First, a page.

Great questions. I believe you’ll find that many people are using a variety of sources to keep track of developments, and then, to do a deep dive when needed. The sources I use are varied and too numerous to list. In general, I’m very careful to get input from a spectrum of thought. When the picture on a particular issue is unclear, I’ll keep digging and piecing things together until the understanding I assemble passes the common sense test. Their are some sources, like you, that I trust more than others. Other than the Good Lord, I trust nothing and no one completely…especially polls. Thank you for all you do.

  7. Ricki Tiki Tavi

    I could write a book on this topic…and you already have, Ms Attkisson! I’ll express a few insights reliant upon our ‘known’ history (a history that has also been published and promoted by the victors) :

    In today’s realm, we see what appears to be an information deluge; and it’s characterized by a spin/bias definition that goes something like this: Far Left, a little less Left, Center (sort of) and Right(which usually plays as ‘conservative’ in the mainstream dialog). Dennis Prager considers himself as a conservative, and yet, I hear common-sense pragmatism and logic when he elaborates upon most topics. I am a post Boomer, and I recall when classical liberalism seemed to characterize the perspectives I heard most often when I was growing up (and to my ear, Prager sounds like a classical Liberal). Democrats were once considered “liberal” when liberal meant ‘classical Liberal’. As the neo-liberal ideology was generated in tandem with the support for a technocratic class of Oligarchs, this has replaced representative government as we knew it (a direct threat to the first amendment)–apparent for those of us who grew up in the 1960’s.
    I also refer to the book by Chris Hedges, “Death of The Liberal Class.” This socio-anthropological distinction does affect the nature of corporate entertainment metrics–especially when considering the advertising dollar bottom line. Thus we get into the eco-financial matrix and the nature of predatory capitalism(or as it’s currently being taught at universities: the emergence of socialist/communist ideals as if they are somehow more equitable and fair for the workers.) How does this affect the news narratives? If human beings are defined as monetary units of measure (and they are. Consider Life Insurance actuarial tables) in a realm where the bottomline is always predicted as a profit quarter, then we have a self-perpetuating cycle of profiteering at the expense of collective well being. News tropes are little more than a product to consume and market and sell. Again–the topic of a Free Press requires a book or thesis in order to explore the history and nature of propaganda(Bernays is profoundly symbolic), narrative maintenance, and eco-financial matrixes. I might also mention the emergence of “yellow journalism” and the influence of William Randolph Hearst. We then enter the realm of the ruling elite and owners of the News Media. At last count, I read the stat that only 15 billionaires own the US corporate media.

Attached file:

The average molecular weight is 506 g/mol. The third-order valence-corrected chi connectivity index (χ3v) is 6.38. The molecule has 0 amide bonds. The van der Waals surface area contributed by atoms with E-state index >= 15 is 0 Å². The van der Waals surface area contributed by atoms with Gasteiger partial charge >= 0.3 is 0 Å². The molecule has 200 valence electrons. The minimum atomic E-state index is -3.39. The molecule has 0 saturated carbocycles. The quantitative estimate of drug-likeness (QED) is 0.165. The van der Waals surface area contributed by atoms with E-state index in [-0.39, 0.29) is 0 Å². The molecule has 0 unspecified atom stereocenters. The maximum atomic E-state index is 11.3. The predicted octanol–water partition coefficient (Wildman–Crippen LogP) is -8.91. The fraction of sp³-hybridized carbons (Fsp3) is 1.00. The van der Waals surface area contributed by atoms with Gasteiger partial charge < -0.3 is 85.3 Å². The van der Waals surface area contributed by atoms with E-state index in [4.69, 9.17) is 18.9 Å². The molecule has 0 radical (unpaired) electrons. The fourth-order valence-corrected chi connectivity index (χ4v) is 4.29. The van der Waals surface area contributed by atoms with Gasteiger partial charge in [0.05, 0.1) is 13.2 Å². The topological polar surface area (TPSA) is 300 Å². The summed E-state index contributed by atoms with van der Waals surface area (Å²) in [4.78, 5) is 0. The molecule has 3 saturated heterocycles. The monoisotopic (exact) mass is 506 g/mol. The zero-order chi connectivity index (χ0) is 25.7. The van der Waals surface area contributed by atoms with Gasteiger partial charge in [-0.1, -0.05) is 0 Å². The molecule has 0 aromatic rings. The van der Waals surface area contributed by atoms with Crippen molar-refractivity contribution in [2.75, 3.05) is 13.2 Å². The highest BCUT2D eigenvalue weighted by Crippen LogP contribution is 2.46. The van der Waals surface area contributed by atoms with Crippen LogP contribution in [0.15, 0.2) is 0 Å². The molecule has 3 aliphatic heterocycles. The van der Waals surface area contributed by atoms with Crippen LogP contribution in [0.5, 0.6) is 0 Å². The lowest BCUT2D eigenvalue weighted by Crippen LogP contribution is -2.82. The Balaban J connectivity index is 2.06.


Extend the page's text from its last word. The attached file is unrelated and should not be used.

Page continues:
8. I do it the way I’ve always done it: listen to and read everything you can, or have time for, from all available news sources, and determine in your own well-reasoned mind where the truth lies.
    “A long time ago (it seems), credible news organizations didn’t write this way.”
    Nor did broadcast journalists talk that way. But, for the discerning eye and ear, their biases (left of center, almost always) still came through.
    Bernie Goldberg pointed this out way back in 2001 (or thereabouts) with his book, Biased:
    “In his nearly thirty years at CBS News, Emmy Award–winner Bernard Goldberg earned a reputation as one of the preeminent reporters in the television news business. When he looked at his own industry, however, he saw that the media far too often ignored their primary mission: objective, disinterested reporting. Again and again he saw that they slanted the news to the left.”
    I was a communications major in college studying journalism primarily (late seventies), and was somewhat dismayed to learn the way they could get their biases front and center, albeit disguised as professional news reporting. It had to do with their role as “gatekeepers”: They alone had the sole responsibility of determining what was and what wasn’t newsworthy, not the public, and it was they who determined what it was the public should be hearing or reading for consideration. All too often, it, whatever “it” happened to be. was pro left or anti-right, or if not, they could slant their reporting with loaded words and phrases, and/or words with negative connotations, to make it favor or disfavor either side.
    With the advent of the internet, their role as gatekeepers was practically destroyed, what with everyone now being able to be their own gatekeeper, and they’ve come out more and more from “behind the curtain” (Wizard of Oz reference) that cloaked their liberal biases heretofore.
    Very few journalists today, whether print or broadcast, follow what I call the Joe Friday journalism method: “Just the facts, ma’am,” (our host, here, being one exception), which is why I like to take it all in and make up my own mind.

  9. Chuck from Richmond

    Another way to vet reporter’s stories is to check data sources instead of media sources. It is still possible, for the time being, to find some sites with raw data to corroborate the claims of network presenters. For example, the media has ceased reporting COVID deaths. However, the current number can be found on Worldometer, 626,000, much higher than CDC reports. At that rate, 700,000 will be hit by the end of the year under the current administration.